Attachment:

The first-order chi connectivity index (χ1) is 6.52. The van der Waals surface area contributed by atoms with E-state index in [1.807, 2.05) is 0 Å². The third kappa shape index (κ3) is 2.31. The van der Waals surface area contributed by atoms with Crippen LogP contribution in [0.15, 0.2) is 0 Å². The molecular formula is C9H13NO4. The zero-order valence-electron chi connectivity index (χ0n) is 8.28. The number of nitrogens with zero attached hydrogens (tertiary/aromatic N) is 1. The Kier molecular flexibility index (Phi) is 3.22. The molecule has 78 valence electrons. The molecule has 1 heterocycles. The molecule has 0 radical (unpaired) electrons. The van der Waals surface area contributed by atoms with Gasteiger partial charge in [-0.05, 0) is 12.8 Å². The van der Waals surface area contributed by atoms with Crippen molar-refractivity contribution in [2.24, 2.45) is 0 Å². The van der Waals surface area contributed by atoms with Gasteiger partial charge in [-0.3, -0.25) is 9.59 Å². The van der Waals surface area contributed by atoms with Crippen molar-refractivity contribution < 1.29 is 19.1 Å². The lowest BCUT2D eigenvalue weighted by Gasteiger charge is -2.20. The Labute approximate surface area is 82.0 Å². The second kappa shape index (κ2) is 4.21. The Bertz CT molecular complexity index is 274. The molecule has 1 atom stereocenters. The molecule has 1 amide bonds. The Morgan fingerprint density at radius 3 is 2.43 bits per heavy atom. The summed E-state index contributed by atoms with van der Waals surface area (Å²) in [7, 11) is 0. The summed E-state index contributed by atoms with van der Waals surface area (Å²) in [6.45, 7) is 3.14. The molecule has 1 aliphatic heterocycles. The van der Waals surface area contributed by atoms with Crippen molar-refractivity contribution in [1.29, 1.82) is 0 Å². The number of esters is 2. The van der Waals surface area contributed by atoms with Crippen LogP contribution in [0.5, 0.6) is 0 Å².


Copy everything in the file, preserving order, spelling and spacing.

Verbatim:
The first-order chi connectivity index (χ1) is 6.52. The van der Waals surface area contributed by atoms with E-state index in [1.807, 2.05) is 0 Å². The third kappa shape index (κ3) is 2.31. The van der Waals surface area contributed by atoms with Crippen LogP contribution in [0.15, 0.2) is 0 Å². The molecular formula is C9H13NO4. The zero-order valence-electron chi connectivity index (χ0n) is 8.28. The number of nitrogens with zero attached hydrogens (tertiary/aromatic N) is 1. The Kier molecular flexibility index (Phi) is 3.22. The molecule has 78 valence electrons. The molecule has 1 heterocycles. The molecule has 0 radical (unpaired) electrons. The van der Waals surface area contributed by atoms with Gasteiger partial charge in [-0.05, 0) is 12.8 Å². The van der Waals surface area contributed by atoms with Crippen molar-refractivity contribution in [2.24, 2.45) is 0 Å². The van der Waals surface area contributed by atoms with Gasteiger partial charge in [-0.3, -0.25) is 9.59 Å². The van der Waals surface area contributed by atoms with Crippen molar-refractivity contribution < 1.29 is 19.1 Å². The lowest BCUT2D eigenvalue weighted by Gasteiger charge is -2.20. The Labute approximate surface area is 82.0 Å². The second kappa shape index (κ2) is 4.21. The Bertz CT molecular complexity index is 274. The molecule has 1 atom stereocenters. The molecule has 1 amide bonds. The Morgan fingerprint density at radius 3 is 2.43 bits per heavy atom. The summed E-state index contributed by atoms with van der Waals surface area (Å²) in [7, 11) is 0. The summed E-state index contributed by atoms with van der Waals surface area (Å²) in [6.45, 7) is 3.14. The molecule has 1 aliphatic heterocycles. The van der Waals surface area contributed by atoms with Crippen molar-refractivity contribution in [1.29, 1.82) is 0 Å². The number of esters is 2. The van der Waals surface area contributed by atoms with Crippen LogP contribution in [0.5, 0.6) is 0 Å².